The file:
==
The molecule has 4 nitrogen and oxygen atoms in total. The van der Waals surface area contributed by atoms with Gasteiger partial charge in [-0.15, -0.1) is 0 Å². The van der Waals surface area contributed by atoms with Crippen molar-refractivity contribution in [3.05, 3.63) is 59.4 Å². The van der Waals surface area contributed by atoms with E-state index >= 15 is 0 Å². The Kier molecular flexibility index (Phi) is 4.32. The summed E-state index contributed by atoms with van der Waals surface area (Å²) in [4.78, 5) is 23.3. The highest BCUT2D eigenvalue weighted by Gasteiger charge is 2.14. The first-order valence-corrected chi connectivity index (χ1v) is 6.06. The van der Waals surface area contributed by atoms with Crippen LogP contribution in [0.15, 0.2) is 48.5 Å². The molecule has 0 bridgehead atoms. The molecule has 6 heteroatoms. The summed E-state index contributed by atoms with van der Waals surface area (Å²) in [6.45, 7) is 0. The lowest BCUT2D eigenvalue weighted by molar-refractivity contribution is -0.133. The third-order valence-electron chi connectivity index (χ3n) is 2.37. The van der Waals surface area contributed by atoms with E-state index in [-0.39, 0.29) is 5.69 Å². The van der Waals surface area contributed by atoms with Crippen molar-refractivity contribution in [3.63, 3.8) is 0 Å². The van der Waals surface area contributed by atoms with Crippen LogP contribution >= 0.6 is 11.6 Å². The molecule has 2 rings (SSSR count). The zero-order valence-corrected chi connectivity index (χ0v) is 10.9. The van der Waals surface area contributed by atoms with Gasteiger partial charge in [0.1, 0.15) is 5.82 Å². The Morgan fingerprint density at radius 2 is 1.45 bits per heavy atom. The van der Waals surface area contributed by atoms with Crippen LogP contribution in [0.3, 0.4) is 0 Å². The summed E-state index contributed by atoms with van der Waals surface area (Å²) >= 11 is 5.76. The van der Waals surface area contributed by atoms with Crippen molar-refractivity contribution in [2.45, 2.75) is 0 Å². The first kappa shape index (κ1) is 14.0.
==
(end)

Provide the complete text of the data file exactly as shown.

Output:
The molecule has 4 nitrogen and oxygen atoms in total. The van der Waals surface area contributed by atoms with Gasteiger partial charge in [-0.15, -0.1) is 0 Å². The van der Waals surface area contributed by atoms with Crippen molar-refractivity contribution in [3.05, 3.63) is 59.4 Å². The van der Waals surface area contributed by atoms with E-state index >= 15 is 0 Å². The Kier molecular flexibility index (Phi) is 4.32. The summed E-state index contributed by atoms with van der Waals surface area (Å²) in [4.78, 5) is 23.3. The highest BCUT2D eigenvalue weighted by Gasteiger charge is 2.14. The first-order valence-corrected chi connectivity index (χ1v) is 6.06. The van der Waals surface area contributed by atoms with Crippen LogP contribution in [0.15, 0.2) is 48.5 Å². The molecule has 0 bridgehead atoms. The molecule has 6 heteroatoms. The summed E-state index contributed by atoms with van der Waals surface area (Å²) in [6.45, 7) is 0. The lowest BCUT2D eigenvalue weighted by molar-refractivity contribution is -0.133. The third-order valence-electron chi connectivity index (χ3n) is 2.37. The van der Waals surface area contributed by atoms with E-state index in [-0.39, 0.29) is 5.69 Å². The van der Waals surface area contributed by atoms with Crippen molar-refractivity contribution in [3.63, 3.8) is 0 Å². The van der Waals surface area contributed by atoms with Crippen LogP contribution >= 0.6 is 11.6 Å². The molecule has 2 rings (SSSR count). The zero-order valence-corrected chi connectivity index (χ0v) is 10.9. The van der Waals surface area contributed by atoms with Gasteiger partial charge in [0.1, 0.15) is 5.82 Å². The Morgan fingerprint density at radius 2 is 1.45 bits per heavy atom. The van der Waals surface area contributed by atoms with Crippen LogP contribution in [0.3, 0.4) is 0 Å². The summed E-state index contributed by atoms with van der Waals surface area (Å²) >= 11 is 5.76. The van der Waals surface area contributed by atoms with Crippen molar-refractivity contribution in [2.45, 2.75) is 0 Å². The first kappa shape index (κ1) is 14.0.